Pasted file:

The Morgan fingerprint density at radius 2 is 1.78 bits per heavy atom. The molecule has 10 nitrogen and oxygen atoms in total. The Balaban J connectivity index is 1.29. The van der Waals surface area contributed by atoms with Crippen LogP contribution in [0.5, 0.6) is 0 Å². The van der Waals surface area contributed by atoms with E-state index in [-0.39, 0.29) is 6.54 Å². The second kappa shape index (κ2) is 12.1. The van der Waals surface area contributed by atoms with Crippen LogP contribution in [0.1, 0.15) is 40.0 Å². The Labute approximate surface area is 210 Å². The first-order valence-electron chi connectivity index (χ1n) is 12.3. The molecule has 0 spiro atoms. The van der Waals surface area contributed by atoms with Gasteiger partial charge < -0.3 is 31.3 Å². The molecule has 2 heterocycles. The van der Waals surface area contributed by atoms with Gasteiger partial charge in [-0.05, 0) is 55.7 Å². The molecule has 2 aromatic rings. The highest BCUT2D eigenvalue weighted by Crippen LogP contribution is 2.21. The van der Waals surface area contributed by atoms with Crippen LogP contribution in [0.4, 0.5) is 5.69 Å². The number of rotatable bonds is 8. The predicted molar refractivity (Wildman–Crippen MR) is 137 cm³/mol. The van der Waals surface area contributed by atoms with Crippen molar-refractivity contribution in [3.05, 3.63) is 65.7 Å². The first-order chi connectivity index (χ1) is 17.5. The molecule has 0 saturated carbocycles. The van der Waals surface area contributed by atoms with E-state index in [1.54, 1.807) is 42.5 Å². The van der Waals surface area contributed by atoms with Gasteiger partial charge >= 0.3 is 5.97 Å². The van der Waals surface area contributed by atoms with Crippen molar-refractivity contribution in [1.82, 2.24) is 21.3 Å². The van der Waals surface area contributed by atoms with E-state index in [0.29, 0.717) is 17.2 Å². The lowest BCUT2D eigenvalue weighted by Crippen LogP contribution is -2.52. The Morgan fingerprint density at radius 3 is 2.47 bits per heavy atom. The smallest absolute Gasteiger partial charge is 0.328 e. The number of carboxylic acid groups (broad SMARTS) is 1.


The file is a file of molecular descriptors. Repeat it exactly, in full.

The Morgan fingerprint density at radius 2 is 1.78 bits per heavy atom. The molecule has 10 nitrogen and oxygen atoms in total. The Balaban J connectivity index is 1.29. The van der Waals surface area contributed by atoms with Crippen LogP contribution in [0.5, 0.6) is 0 Å². The van der Waals surface area contributed by atoms with E-state index in [-0.39, 0.29) is 6.54 Å². The second kappa shape index (κ2) is 12.1. The van der Waals surface area contributed by atoms with Crippen LogP contribution in [0.1, 0.15) is 40.0 Å². The Labute approximate surface area is 210 Å². The first-order valence-electron chi connectivity index (χ1n) is 12.3. The molecule has 0 spiro atoms. The van der Waals surface area contributed by atoms with Gasteiger partial charge < -0.3 is 31.3 Å². The molecule has 2 heterocycles. The van der Waals surface area contributed by atoms with Gasteiger partial charge in [-0.05, 0) is 55.7 Å². The molecule has 2 aromatic rings. The highest BCUT2D eigenvalue weighted by Crippen LogP contribution is 2.21. The van der Waals surface area contributed by atoms with Crippen LogP contribution in [0.4, 0.5) is 5.69 Å². The number of rotatable bonds is 8. The predicted molar refractivity (Wildman–Crippen MR) is 137 cm³/mol. The van der Waals surface area contributed by atoms with Crippen molar-refractivity contribution in [3.05, 3.63) is 65.7 Å². The first-order chi connectivity index (χ1) is 17.5. The molecule has 0 saturated carbocycles. The van der Waals surface area contributed by atoms with E-state index in [1.54, 1.807) is 42.5 Å². The van der Waals surface area contributed by atoms with Gasteiger partial charge >= 0.3 is 5.97 Å². The van der Waals surface area contributed by atoms with Crippen molar-refractivity contribution in [1.82, 2.24) is 21.3 Å². The van der Waals surface area contributed by atoms with E-state index in [0.29, 0.717) is 17.2 Å². The lowest BCUT2D eigenvalue weighted by Crippen LogP contribution is -2.52. The Morgan fingerprint density at radius 3 is 2.47 bits per heavy atom. The smallest absolute Gasteiger partial charge is 0.328 e. The number of carboxylic acid groups (broad SMARTS) is 1.